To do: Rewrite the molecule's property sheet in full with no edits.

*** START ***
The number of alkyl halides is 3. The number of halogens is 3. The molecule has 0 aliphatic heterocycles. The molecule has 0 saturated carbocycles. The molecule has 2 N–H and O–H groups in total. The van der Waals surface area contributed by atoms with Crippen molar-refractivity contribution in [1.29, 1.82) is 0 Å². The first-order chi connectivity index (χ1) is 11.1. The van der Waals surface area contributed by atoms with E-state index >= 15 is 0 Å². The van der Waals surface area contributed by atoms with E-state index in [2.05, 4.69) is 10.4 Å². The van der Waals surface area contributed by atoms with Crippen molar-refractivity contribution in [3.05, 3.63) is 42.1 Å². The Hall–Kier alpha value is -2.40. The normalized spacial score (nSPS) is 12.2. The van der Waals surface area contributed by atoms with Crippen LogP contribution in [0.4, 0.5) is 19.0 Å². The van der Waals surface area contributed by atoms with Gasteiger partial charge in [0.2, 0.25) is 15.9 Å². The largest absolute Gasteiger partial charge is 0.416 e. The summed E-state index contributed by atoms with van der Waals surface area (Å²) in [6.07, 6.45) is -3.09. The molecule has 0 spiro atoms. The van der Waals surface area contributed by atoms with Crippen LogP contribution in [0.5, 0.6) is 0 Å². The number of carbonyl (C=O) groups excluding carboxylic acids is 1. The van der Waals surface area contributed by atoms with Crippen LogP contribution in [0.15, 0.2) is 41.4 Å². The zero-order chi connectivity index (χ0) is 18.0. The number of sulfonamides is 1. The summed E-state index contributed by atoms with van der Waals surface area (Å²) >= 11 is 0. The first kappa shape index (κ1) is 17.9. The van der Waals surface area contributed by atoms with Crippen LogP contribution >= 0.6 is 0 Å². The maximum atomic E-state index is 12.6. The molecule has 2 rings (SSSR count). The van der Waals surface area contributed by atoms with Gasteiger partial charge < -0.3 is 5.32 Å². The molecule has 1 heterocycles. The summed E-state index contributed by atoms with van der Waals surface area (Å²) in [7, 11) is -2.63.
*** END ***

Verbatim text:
The number of alkyl halides is 3. The number of halogens is 3. The molecule has 0 aliphatic heterocycles. The molecule has 0 saturated carbocycles. The molecule has 2 N–H and O–H groups in total. The van der Waals surface area contributed by atoms with Crippen molar-refractivity contribution in [1.29, 1.82) is 0 Å². The first-order chi connectivity index (χ1) is 11.1. The van der Waals surface area contributed by atoms with E-state index >= 15 is 0 Å². The van der Waals surface area contributed by atoms with E-state index in [2.05, 4.69) is 10.4 Å². The van der Waals surface area contributed by atoms with Crippen molar-refractivity contribution in [3.05, 3.63) is 42.1 Å². The Hall–Kier alpha value is -2.40. The normalized spacial score (nSPS) is 12.2. The van der Waals surface area contributed by atoms with Crippen LogP contribution in [0.4, 0.5) is 19.0 Å². The van der Waals surface area contributed by atoms with Gasteiger partial charge in [0.2, 0.25) is 15.9 Å². The largest absolute Gasteiger partial charge is 0.416 e. The summed E-state index contributed by atoms with van der Waals surface area (Å²) in [6.07, 6.45) is -3.09. The molecule has 0 spiro atoms. The van der Waals surface area contributed by atoms with Crippen LogP contribution in [0.5, 0.6) is 0 Å². The number of carbonyl (C=O) groups excluding carboxylic acids is 1. The van der Waals surface area contributed by atoms with Crippen LogP contribution in [0.15, 0.2) is 41.4 Å². The zero-order chi connectivity index (χ0) is 18.0. The number of sulfonamides is 1. The summed E-state index contributed by atoms with van der Waals surface area (Å²) >= 11 is 0. The first kappa shape index (κ1) is 17.9. The van der Waals surface area contributed by atoms with Crippen LogP contribution >= 0.6 is 0 Å². The maximum atomic E-state index is 12.6. The molecule has 2 rings (SSSR count). The van der Waals surface area contributed by atoms with Gasteiger partial charge < -0.3 is 5.32 Å². The molecule has 1 heterocycles. The summed E-state index contributed by atoms with van der Waals surface area (Å²) in [7, 11) is -2.63.